The star of the show comes in the Pickles, which are of course housemade (and kept in various jars throughout the kitchen). Completely PILED onto the top bun, their tangy, sharp vinegar bouncing off the acidic and intense seeded mustard on the bottom, cutting through and lifting the meat and cheese in their crunchy texture and rich flavors. Ultimately, though it’s not too impressive compared to the “true” cubanos, as an actual sandwich it all comes together very tasty.

             This was served with a side of tortilla chips; fried themselves from Masa tortillas (I can tell). If one has the craving for this particular Truck lunch, and/or has a few extra bucks, and/or is smart, you’ll get a side of their Guacamole. I haven’t actually tried it myself, but the one behind the register (the owner?) gave me a peak at what it looked like.


            Mmmmmm, that is some sexy, chunky guacamole. I’m not one for all the mixings of tomatoes and onions, but even that looks good to me; keeping it minimal, fresh and rich. That would be a good guac I’m sure.

            And finally, they were kind enough to be handing out little sample containers of their Gazpacho to various people who enquired about it. Tomato based, they blend theirs with Honeydew and Peppadew; the tomato brought in richness and acid, the melon gave that fun little pureed-fleshy texture, and the pepper some zing and an extra note, not to mention the other little spices and such they added. A really tasty cold soup.


Holdability: 8

             Highly dependent on what one gets. First off, I’d say the sandwiches are actually pretty darn easy to hold in one hand (with the basket under the other); sorta like Brava’s Lamb. Soup seems pretty simple, not sure what kinda container they use for the bigger guys, but could probably just drink it down like a smoothie. Most other items are sure to be similar two-handed, though things like Potatoes Bravas and various other seasonal possibilities may lead to things which need to sit down or stand still to consume comfortably.

Price: 8.5

              Bigger, sandwich entrée-like items hang around the $8-9.50 range, with cheaper eats like quac and gazpacho at $3-ish. I’m unsure of the various other seasonal items, though I don’t think it’d be too much of a stretch to envision other items around the $3 with things like empanadas or tortillas between the two extremes. Dependant on when one gets there, can possibly load up with a bunch of fun little fellas.


Speed: 8.5

             Once again, depends on the item; soup and guac are instantaneous of course, I assume fried items like croquettes are a little faster than average, and sandwiches and others come in at average waiting periods.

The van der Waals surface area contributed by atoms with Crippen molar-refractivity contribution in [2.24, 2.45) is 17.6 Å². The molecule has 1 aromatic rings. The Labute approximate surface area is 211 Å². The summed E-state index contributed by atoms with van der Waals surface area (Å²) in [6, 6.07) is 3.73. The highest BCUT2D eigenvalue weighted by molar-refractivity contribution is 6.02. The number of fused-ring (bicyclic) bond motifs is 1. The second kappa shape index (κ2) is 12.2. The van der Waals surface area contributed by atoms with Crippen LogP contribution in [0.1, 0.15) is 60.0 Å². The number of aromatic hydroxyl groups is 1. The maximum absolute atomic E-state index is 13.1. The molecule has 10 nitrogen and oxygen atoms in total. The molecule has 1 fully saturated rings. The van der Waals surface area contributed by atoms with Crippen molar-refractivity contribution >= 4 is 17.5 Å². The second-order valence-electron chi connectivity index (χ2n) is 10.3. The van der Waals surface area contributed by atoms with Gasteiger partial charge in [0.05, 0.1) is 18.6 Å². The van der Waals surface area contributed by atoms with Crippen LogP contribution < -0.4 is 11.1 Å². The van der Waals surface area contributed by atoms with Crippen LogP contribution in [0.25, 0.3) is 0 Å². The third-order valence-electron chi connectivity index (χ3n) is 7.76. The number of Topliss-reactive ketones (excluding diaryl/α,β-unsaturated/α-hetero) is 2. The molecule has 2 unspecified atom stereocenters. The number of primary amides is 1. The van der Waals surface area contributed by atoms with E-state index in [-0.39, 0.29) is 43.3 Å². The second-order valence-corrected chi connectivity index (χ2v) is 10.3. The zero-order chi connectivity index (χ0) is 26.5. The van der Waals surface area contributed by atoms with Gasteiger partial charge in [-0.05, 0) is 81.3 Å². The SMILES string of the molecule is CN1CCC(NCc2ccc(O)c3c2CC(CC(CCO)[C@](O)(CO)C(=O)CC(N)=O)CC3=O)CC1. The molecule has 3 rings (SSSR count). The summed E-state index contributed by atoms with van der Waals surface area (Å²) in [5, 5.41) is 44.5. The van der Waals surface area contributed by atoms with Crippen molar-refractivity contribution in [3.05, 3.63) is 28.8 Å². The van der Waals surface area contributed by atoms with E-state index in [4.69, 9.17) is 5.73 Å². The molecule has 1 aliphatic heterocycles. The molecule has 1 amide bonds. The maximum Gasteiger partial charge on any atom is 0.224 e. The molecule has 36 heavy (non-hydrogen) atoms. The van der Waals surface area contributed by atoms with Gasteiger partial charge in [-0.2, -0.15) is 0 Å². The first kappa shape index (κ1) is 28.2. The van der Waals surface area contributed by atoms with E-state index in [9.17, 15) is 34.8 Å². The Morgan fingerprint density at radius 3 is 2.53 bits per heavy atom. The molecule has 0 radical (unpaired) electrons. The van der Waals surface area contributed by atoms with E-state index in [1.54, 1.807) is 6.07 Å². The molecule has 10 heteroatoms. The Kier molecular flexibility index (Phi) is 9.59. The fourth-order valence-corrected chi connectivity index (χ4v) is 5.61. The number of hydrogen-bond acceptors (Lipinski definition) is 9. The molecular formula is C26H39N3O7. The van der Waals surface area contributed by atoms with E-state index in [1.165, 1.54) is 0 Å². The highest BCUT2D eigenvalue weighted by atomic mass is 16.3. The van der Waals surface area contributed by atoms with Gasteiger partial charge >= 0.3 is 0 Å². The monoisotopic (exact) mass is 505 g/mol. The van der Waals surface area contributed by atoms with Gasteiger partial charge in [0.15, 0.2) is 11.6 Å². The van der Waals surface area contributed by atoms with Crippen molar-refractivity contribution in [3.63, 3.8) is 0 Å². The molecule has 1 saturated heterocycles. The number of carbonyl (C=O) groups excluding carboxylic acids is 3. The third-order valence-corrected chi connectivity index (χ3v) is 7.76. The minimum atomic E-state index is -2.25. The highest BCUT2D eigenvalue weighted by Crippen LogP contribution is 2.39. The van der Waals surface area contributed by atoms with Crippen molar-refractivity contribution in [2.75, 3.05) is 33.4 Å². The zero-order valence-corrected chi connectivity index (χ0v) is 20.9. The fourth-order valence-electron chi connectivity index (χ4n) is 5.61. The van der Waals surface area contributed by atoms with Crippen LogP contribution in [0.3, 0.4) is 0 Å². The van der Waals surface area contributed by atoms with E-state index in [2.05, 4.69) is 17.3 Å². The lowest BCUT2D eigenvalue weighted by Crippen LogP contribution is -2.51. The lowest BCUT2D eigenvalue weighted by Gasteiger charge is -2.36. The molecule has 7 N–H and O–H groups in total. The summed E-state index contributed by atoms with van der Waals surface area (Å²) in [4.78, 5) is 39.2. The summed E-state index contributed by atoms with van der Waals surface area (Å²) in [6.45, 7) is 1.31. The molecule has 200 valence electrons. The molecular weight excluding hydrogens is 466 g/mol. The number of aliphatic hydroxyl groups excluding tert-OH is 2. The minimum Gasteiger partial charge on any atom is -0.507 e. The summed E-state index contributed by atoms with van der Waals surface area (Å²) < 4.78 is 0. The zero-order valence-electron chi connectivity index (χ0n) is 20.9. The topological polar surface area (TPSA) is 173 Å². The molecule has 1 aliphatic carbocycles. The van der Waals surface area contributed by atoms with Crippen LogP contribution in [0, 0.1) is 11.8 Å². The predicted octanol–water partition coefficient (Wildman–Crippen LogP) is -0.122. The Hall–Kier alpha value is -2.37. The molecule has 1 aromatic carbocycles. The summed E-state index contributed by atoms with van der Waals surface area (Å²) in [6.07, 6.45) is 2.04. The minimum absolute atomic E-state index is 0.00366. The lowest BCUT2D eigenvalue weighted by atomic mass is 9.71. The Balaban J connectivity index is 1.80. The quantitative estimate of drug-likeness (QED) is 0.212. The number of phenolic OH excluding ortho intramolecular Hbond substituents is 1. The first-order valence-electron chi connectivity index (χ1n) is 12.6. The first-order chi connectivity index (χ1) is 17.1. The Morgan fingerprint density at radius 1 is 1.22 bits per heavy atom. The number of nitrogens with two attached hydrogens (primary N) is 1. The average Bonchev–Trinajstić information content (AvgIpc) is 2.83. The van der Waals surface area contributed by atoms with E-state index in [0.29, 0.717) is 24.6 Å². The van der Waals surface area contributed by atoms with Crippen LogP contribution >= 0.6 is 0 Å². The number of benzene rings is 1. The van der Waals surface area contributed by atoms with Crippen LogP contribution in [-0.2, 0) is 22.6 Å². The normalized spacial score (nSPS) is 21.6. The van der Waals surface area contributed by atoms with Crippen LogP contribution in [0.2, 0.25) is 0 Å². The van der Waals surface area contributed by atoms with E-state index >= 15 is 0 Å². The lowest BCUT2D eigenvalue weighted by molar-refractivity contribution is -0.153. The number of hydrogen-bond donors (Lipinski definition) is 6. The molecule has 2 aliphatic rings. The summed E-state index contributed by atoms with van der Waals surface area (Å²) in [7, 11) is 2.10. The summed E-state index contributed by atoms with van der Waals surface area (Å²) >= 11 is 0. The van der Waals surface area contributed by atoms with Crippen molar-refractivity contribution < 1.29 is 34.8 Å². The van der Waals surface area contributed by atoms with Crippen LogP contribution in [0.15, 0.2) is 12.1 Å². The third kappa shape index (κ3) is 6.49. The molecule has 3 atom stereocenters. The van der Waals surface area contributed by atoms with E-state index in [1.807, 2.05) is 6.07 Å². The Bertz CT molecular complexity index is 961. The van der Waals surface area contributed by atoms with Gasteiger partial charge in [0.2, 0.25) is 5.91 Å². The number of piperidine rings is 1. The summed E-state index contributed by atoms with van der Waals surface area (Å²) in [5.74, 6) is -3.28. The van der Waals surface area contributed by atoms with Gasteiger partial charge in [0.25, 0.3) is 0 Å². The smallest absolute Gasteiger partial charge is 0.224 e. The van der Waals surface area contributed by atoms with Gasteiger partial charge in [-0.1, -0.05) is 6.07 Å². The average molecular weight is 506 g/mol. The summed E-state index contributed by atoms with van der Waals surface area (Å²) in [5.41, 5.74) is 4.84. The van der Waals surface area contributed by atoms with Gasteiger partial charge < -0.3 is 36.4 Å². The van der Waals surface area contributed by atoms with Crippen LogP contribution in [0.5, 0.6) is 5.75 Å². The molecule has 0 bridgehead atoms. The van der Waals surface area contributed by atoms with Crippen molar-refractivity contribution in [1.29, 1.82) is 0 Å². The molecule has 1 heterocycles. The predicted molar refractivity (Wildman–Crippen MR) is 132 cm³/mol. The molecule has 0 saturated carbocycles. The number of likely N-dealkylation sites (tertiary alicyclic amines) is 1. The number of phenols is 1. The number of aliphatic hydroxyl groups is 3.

The TOE: 8

             Not too much I think I can say at this point; they’re definitely on their way, they have a fun little truck with a new idea in our mobile scene. When going in those times which they have a fuller tapas menu, I think one can enter into quite the interesting experience, especially during special events and Food Truck Days. And it doesn’t hurt they have a big, colorful Luchador decorating the sides.


                           Tally: 41/50


Final Thoughts

            Certainly an interesting truck compared to others. Definitely a great stop for multi-truck snackings or if one wants to grab multiple items for cheap. Though it’s not too bad a place for the larger, sandwich-based lunches.


            If you’re a stickler for a very traditional quality Cubano, this probably isn’t the one for you; though it’s still a good sandwich item in general, especially for pickle and mustard lovers. For those who love getting the Guac and Tortilla sides and various Trucks, I think this is the place for you; get your rear out of Hola’s line and grab this nice, chunky dip of goodness.

            And of course where is a suggestion here without the various small items? Definitely go for the Croquettes once they start frying, not to mention the Tortillas. Empanadas I’m unsure of, not having tried them yet… if the price is low enough, certainly give them a shot, though if you’re craving a meal of them and Midnord is out I wouldn’t put my money and risk on a place that only makes one.

            Don’t forget the Gazpacho when the day is hot; who needs soda when one can get a good cup of cold soup?

Topolo Tacos




Main Location: Minneapolis (so far)

             It seems we have our very first internationally-travelled Food Truck. Having just opened this first week of June, Topolo Tacos is based from the similarly named (and mascoted) “Topolo Wine Bar” located all the way in Matzatlan Mexico. A husband-wife team, one from Mazatlan and the other Minnesota, it seems the wife recently decided to come back to her home town to start up this mobile venture with their Son.

             Looking like the back of a sombrero, or something you hit with a stick to get candy, Topolo’s offerings are obvious even before viewing their name. Tacos, Tortillas and Salsa become the mainstays, filled with Pork, Steak, or Chicken, sharing the menu with Picadas (what they describe as “Mexican Sliders”) topped with the pork.



Food: 6

             My first thought upon viewing was “Oh god, the tortillas are dry…” Lo-and-behold I was happily wrong! In fact they were GRILLED, with nice markings and a bit extra flavor to the MASA goodness. They only use one though, vs the traditional two-layered… but with tortillas on the side, one can easily use to pick up the BARE spillage. Before diving in, I of course had to top these little packages with a couple of their various hot-sauces, labeled via Chile used (as it should be… who cares about heat level, I wanna know the FLAVOR). And yes, unlike the insane person next to me, I stayed away from the Habanero (I don’t quite think he understood, as he put about a tablespoons worth or more on a single taco).